Social Psychology: Characteristics, Motives, and Situationism PSYCH/550
May 27, 2013
Social Psychology: Characteristics, Motives, and Situationism According to Fiske (2010), the classic definition of social psychology is, “the scientific attempt to explain how the thoughts, feelings, and behaviors of individuals are influenced by the actual, imagined, or implied presence of other human beings” [ (p. 4) ]. In other words, where general psychology is the study of human behavior on an individual level, social psychology is the study of human behavior in a social context. There are four key characteristics of social psychology including broad scope, cultural mandate, scientific methods, and search for wisdom. Social psychologists examine situationism as an explanation for varied behaviors. Further, social psychology studies the influence of five core motives in which most individuals strive to fulfill in their social environment. Understanding the power of social influence as it pertains to behavior is the first step in improving negative social issues. Key Characteristics of Social Psychology
The study of human behavior from a social perspective is characterized by four key elements. Social psychology encompasses a very broad point of view that examines human interactions and the influence of society upon an individual. Culture is an important aspect of social psychology as it defines what is acceptable or unacceptable within that society. Further, scientific methods and the search for wisdom help to explain socially influenced behavior. Broad Scope
Social psychology has a very broad perspective pertaining to the behaviors of individuals in society. Social psychology helps to explain why individuals conform to the rules of society and why individuals turn to deviance instead of conformity. Further, it helps explain selflessness and aggressive tendencies as well as why individuals love and hate [ (Fiske, 2010) ]. Social psychology spans the evolutionary progress of human societies, helping to explain how social influence facilitated human survival. Cultural Mandate
The cultural mandate for societies is the blueprint of which behaviors are expected and accepted and which behaviors are considered deviant and unacceptable. As societies change, the laws, rules, and beliefs must also change. Social psychology helps to explain these changes in society and how these changes are either advantageous for the betterment of the society or harmful to the society. In the past, predictions of social behavior were based upon religious beliefs however, as society evolves and changes, social psychologists are asked to explain changes in social behavior from a cultural perspective. The movement for equality for women is an example of how cultural mandate has evolved in society over the years. Women were once considered and accepted as the weaker, less intelligent gender; today culturally mandated beliefs have changed that perception. Scientific Methods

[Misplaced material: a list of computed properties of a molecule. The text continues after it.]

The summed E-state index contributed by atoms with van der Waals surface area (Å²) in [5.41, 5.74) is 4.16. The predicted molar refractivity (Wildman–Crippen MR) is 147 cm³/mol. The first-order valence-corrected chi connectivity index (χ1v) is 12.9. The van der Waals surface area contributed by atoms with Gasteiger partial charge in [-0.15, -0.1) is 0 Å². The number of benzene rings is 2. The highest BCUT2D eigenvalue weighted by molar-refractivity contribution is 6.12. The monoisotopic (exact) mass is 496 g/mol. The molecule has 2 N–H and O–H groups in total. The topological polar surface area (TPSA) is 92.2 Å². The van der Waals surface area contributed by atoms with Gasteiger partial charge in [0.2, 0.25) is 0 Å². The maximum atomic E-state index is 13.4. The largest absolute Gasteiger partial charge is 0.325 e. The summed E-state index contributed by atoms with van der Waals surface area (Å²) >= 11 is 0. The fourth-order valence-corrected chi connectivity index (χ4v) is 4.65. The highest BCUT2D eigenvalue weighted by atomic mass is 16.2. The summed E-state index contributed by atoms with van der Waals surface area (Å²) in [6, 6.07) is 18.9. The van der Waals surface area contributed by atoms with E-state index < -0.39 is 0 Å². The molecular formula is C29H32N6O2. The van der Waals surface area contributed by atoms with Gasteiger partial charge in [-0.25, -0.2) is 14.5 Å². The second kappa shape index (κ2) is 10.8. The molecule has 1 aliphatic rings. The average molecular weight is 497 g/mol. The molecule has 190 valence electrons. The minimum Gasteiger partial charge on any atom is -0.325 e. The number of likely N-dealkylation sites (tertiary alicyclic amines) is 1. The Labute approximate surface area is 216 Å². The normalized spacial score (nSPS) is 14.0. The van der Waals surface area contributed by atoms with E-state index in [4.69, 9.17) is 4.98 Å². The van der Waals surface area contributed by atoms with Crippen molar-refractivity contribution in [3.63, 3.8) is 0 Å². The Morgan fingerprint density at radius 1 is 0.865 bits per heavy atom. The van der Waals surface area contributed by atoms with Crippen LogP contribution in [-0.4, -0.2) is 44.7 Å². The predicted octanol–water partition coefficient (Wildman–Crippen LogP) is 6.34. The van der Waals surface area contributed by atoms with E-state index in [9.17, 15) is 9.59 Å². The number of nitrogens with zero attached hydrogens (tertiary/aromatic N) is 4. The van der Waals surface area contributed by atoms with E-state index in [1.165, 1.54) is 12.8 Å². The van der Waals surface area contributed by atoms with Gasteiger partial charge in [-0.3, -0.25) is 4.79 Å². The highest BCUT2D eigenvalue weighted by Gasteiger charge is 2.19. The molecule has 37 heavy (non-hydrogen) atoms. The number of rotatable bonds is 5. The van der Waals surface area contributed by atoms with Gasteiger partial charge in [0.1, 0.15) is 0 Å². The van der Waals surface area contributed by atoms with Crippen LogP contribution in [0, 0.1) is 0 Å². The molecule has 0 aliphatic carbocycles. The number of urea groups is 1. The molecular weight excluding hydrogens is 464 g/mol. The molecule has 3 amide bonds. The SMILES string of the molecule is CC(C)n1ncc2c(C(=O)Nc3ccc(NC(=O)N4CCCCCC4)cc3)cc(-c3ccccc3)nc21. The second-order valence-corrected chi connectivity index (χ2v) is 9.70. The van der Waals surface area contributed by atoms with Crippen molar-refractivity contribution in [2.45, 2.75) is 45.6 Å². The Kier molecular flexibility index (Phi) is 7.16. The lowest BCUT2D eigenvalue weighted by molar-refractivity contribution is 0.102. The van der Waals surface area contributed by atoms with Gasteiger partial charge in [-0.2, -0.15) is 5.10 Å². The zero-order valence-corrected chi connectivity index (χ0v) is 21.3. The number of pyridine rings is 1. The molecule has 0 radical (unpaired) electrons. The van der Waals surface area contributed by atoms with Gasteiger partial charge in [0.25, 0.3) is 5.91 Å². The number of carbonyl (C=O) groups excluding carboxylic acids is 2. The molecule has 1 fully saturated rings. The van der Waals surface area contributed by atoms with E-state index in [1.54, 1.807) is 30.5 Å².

Without the benefit of scientific methods, the theories and hypotheses posed by social psychologists would be reduced to mere assumption. Social psychologists use scientific methods to either reliably support their theoretical proposals or to make valid disputes pertaining to other theories. The use of scientific methods is vital to social psychology in three important ways. First, social psychologists must have a means to validate the theories they develop. According to Fiske (2010), “…scientific theories attempt to predict causality, create coherence, avoid excess, and facilitate investigation” [ (p. 33) ]. Second, the data compiled through research are used to state scientifically reliable information [ (Fiske, 2010) ]. Third, the strategies social psychologists use in research must always adhere to the strict standards of observational, experimental, and survey research before they make claims pertaining to how individuals influence each other in society...
References: Fiske, S. T. (2010). Social beings. Core motives in social psychology (2nd ed.). New York, NY: Wiley.
Kamtekar, R. (2004). Situationism and virtue ethics on the content of our character. Ethics, 114(3), 458-491. doi:10.1086/381696
Koerth-Baker, M. (2013, May 21). Why rational people buy into conspiracy theories. Retrieved from New York Times: http://www.nytimes.com/2013/05/26/magazine/why-rational-people-buy-into-conspiracy-theories.html?smid=fb-share&_r=0
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